Propaganda story of Japanese couple adopting poor Korean girl, raising her to become a “respectable” Japanese woman, and marrying her off to a model Japanese-speaking Korean man (Seoul, 1942)


This is my translation and transcription of a news article from Keijo Nippo, a propaganda newspaper and mouthpiece of the government of Japan-colonized Korea. This has never been republished or translated before, to the best of my knowledge.



Gyeongseong Ilbo (Keijo Nippo) May 28, 1942

Japanese-Korean unification starts with the Japanese language

A Japanese policy-type “married couple”

A model marriage linked by the Japanese language

‘If you don’t know the Japanese language, I won’t become your wife’. Both the bride and the groom were equally insistent that they wouldn’t marry anyone unless they knew the Japanese language. After a secret investigation, it was discovered that the bride and groom were both from Japanese-speaking families. Here is a story about a model marriage in which the Japanese language was tied into everything from the Takasago play in which they performed to the conclusion of their marriage ceremony.

Now, let’s look into this admirable young couple and see what kind of lady this young bride is. The excellent bride is Ohana-chan (23), a housemaid employed by Mr. Sakuji Matsumura, managing director of Korea Transport at 404 Sindang-dong. She was born in Muan-gun, Jeollanam-do. Because her family was poor, she was wearing only a dirty jeogori and chima when she was hired by Mr. Matsumura in February, the coldest month of the year, when she was 14-years-old. Mrs. Misae Matsumura was at first worried about how to raise a girl who did not even understand the Japanese language.

She initially bought her a first grade textbook and taught it to her, showing her unchanging compassion and treating her as her beloved child. Accordingly, Hana-chan, who was naturally clever, picked up the Japanese language at an astonishingly fast pace in less than half a year. She learned Japanese to the point where she was able to do her daily chores without any trouble. As Mrs. Misae taught her how to do calculations on the abacus, even Mr. Matsumura threw up his hands in amazement at this country girl’s unusual, robust memory.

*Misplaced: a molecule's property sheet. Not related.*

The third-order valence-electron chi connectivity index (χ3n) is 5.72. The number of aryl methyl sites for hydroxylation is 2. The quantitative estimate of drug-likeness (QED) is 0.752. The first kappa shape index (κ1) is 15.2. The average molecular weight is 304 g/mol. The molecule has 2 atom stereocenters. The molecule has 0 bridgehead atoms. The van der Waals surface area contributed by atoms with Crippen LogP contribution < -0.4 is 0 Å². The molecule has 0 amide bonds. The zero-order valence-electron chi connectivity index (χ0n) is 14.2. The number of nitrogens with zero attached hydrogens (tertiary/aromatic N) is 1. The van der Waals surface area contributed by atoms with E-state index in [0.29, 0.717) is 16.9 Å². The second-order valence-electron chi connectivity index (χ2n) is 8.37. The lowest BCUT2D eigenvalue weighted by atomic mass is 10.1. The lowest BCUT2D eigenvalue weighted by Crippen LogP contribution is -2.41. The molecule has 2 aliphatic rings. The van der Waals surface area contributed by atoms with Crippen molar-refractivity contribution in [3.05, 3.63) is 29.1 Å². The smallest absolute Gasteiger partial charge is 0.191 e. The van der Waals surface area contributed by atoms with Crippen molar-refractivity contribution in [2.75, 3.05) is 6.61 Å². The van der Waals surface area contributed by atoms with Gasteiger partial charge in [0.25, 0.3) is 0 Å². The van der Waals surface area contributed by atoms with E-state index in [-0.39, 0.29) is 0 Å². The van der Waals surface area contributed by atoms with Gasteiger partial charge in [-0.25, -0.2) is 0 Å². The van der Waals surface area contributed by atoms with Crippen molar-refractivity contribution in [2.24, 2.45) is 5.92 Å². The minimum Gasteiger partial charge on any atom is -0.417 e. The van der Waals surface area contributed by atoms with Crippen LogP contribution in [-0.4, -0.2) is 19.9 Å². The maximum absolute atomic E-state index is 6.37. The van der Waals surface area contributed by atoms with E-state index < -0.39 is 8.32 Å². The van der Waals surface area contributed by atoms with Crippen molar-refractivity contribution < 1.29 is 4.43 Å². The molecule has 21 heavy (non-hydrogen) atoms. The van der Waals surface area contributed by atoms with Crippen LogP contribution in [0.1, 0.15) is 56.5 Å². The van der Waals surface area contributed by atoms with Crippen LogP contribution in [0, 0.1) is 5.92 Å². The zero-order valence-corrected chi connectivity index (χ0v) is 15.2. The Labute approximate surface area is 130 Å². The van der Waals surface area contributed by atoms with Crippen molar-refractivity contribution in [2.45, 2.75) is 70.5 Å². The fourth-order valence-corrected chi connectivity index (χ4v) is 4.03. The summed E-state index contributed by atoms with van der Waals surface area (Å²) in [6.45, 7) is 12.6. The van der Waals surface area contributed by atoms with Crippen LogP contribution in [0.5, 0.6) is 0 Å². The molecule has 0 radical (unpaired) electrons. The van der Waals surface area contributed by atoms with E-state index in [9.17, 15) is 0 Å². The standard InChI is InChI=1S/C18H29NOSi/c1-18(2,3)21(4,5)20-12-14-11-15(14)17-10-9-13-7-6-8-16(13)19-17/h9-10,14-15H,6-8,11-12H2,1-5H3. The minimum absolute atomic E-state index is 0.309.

Ultimately, Mrs. Matsumura taught Hana-chan how to tailor Japanese-style clothes, and at the same time, she took her by the hand and instructed her in Japanese manners. This is how Hana-chan grew up not as a Korean girl, but rather as a respectable Japanese woman.

“She is now sewing even silk fabrics with ease! There is no other girl like her. She has become a true Japanese person. She is number one in Japan when it comes to devotion to her parents”, said Mrs. Misae, who praised Hana-chan with narrowed eyes and is now showing her affection as her true daughter. Hana-chan has sent all the money she has earned over the past ten years to her father Chui-wol, who is now a self-sufficient farmer with a farm of 4 tan and 7 bu (4,023 square meters, or about 1 acre). Of course, this is thanks to Hana-chan.

It was last spring when Mr. and Mrs. Matsumura started to have headaches worrying, “Hanako has reached an age where she needs to get married somewhere…” Respecting Hana-chan’s wish that “I will not marry anyone unless he is from a Japanese-speaking family”, they finally found a model artisan, Kenji Mishima (27) of Nagasakiya, a pastry store in Honmachi 5-chome famous for its kasutera sponge cakes.

This world number one groom is a genuine native of Seoul, and he started his career at Nagasakiya in 1933. He is now a fine artisan and one of the most treasured disciples of his master, Mr. Mori.

Hana-chan made a wish to her fiancé saying, “my husband, please be sure to make me a Japanese-speaking wife in our family”. To make this wish come true, their wedding took place as soon as possible, with the groom’s master as the matchmaker and party leader of the patriotic organization as their witness. They will prosper and children will be born to this ‘national policy’ couple. All of their children will eventually become second-generation Hana-chans and Kenji-kuns.

As a final note, both Hana-chan and Kenji-kun received Korean names at the times of their births, but at the request of both of them, their Korean names will not be listed here. Photo: Mrs. Misae Matsumura with Hana-chan.

(End of translation)

Earlier, I posted another article (A Korean father spent 8 years looking for the right prospective husband who only spoke Japanese) in which a Korean father arranges a marriage between his daughter and a Japanese-speaking man. These kinds of articles were apparently placed in this propaganda newspaper to encourage Japanese-speaking Koreans to marry each other in hopes of increasing the population of Japanese-speaking Koreans in Korea. 

This article mentions a party leader of the patriotic organization acting as the witness for the couple. This refers to the Korean Federation of National Power (国民総力朝鮮連盟, 국민총력조선연맹), which functioned as the one and only political party that you could belong to in totalitarian Japan-colonized Korea, spreading the regime’s Imperial Way ideology across Korea and reinforcing Imperial rule over Korea.

The groom worked at Nagasakiya, a pastry shop in Seoul which was famous for its kasutera (sponge cakes). The store is visible in this 1933 map of Seoul:

This store appears to have disappeared from modern Seoul:


京城日報 1942年5月28日